The moment she walked into my office through the door I forgot the first rule of detective work: Never trust a beautiful dame, especially a blonde. There was something about her. Something special and I could sense it right away. She came breezing in on a cloud of expensive French perfume, all blond and soft curves and sharp, high cheekbones. From the way she was dressed I could tell she could afford an entire team of private dicks so if she came to a skid row P.I. like me it could only be for two reasons: She was desperate and had a secret.
“I was referred to you by a mutual acquaintance, Mr. Sleestak. You come highly recommended as a person who could get things done quietly and without fuss. I can’t afford this problem to be a matter of public fodder for the gossip columns.”
“Why don’t we start with your name.” I said. I didn’t bother to correct her notion about keeping things quiet. A lot of my cases usually ended with a lot of noise. The kind of noise that comes from the business end of a gun. I motioned her to a chair and she reluctantly took a seat. She was high class, that was for sure. She was almost able to keep the expression of distaste of her angelic face as she settled onto the chair. I wasn’t one for housecleaning. I was sure that this skirt would burn her dress the first chance she got.
“I’m Susan Evers.” She said. I knew the name. The famous, or should I say infamous Evers Family had their fingers in all kinds of pies in this town. She was rich. Real rich. “My estranged sister is out to destroy the family.”
“Go on.” I urged her, taking another drink from the bottle of cheap bourbon I always keep on hand in my desk. I tipped the bottle towards her in a silent offer of a drink, but she ignored my gesture. My already high estimation of her went up a couple of notches.
“As you may know, my family does not always get along.” Miss Evers began. “In fact, my parents divorced early and fought for controlling interests in the family holdings for decades. Since in the event of their passing the family money and business goes to us children, my sister and I where used as weapons by each parent to control the other. My mother and sister, Sharon, who is my exact twin by the way, moved to England shortly after the divorce. It is only recently come to my attention that Sharon has been attempting to take control of the business by undermining my influence.”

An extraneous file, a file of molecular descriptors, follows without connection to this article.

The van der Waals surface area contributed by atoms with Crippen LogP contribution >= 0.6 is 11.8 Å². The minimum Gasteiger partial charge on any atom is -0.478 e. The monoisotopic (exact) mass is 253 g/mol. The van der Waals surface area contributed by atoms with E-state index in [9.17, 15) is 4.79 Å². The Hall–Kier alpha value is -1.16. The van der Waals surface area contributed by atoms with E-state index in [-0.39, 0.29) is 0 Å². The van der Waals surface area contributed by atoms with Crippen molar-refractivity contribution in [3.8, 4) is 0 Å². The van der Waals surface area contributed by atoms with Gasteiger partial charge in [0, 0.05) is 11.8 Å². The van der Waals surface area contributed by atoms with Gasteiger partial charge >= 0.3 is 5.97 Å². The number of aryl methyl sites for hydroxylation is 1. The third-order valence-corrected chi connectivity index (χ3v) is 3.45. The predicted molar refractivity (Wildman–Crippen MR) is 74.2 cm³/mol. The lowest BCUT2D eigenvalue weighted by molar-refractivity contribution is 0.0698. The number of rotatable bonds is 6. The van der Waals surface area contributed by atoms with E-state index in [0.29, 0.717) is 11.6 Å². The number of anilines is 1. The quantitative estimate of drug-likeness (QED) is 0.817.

Getting mixed up in family problems was always bad news for a detective. Too much emotion and not enough facts cloud the issue. I’ve seen this before. People say it’s about right and wrong but in the end it always come down to one thing. Greed. I nodded. “So why come to me? This seems like more of a matter for a shyster and not a low-rent gumshoe.”
“I wish I could use the courts, but all the lawyers are being manipulated and some of them are in on the plan. Sharon has already impersonated me a number of times and is always one step ahead of my own team. Sharon signs paperwork and makes appearances as me and if I attempt to reverse one of “my” decisions I look weak, foolish or ineffective to the board of directors. That plays right into Sharon’s hands.”
“Mr. Sleestak, The shareholder’s meeting is in two weeks and for the first time in 20 years our parents will be living under the same roof for the duration. It was Sharon’s idea that we all get together. We will all be one big “happy family” again until the proxy vote is over and I’m worried that Sharon has laid some kind of trap for our parents. My fear is that Sharon will take that opportunity murder them and me in order to take control of the family business.”
She started to cry then, and dabbed delicately at her tears with a lace handkerchief. At that point I knew that little bit of cloth was the luckiest silk to ever be extruded from the bowels of a caterpillar. If I had one weakness it was when a dame starts with the waterworks. She looked up at me. “I need your help to get the proof I need to stop Sharon, Mr. Sleestak. Will you take the case?”
“Yesssss.” I said. “But from now on, call me Slee.”
Originally posted at LTMS November 2007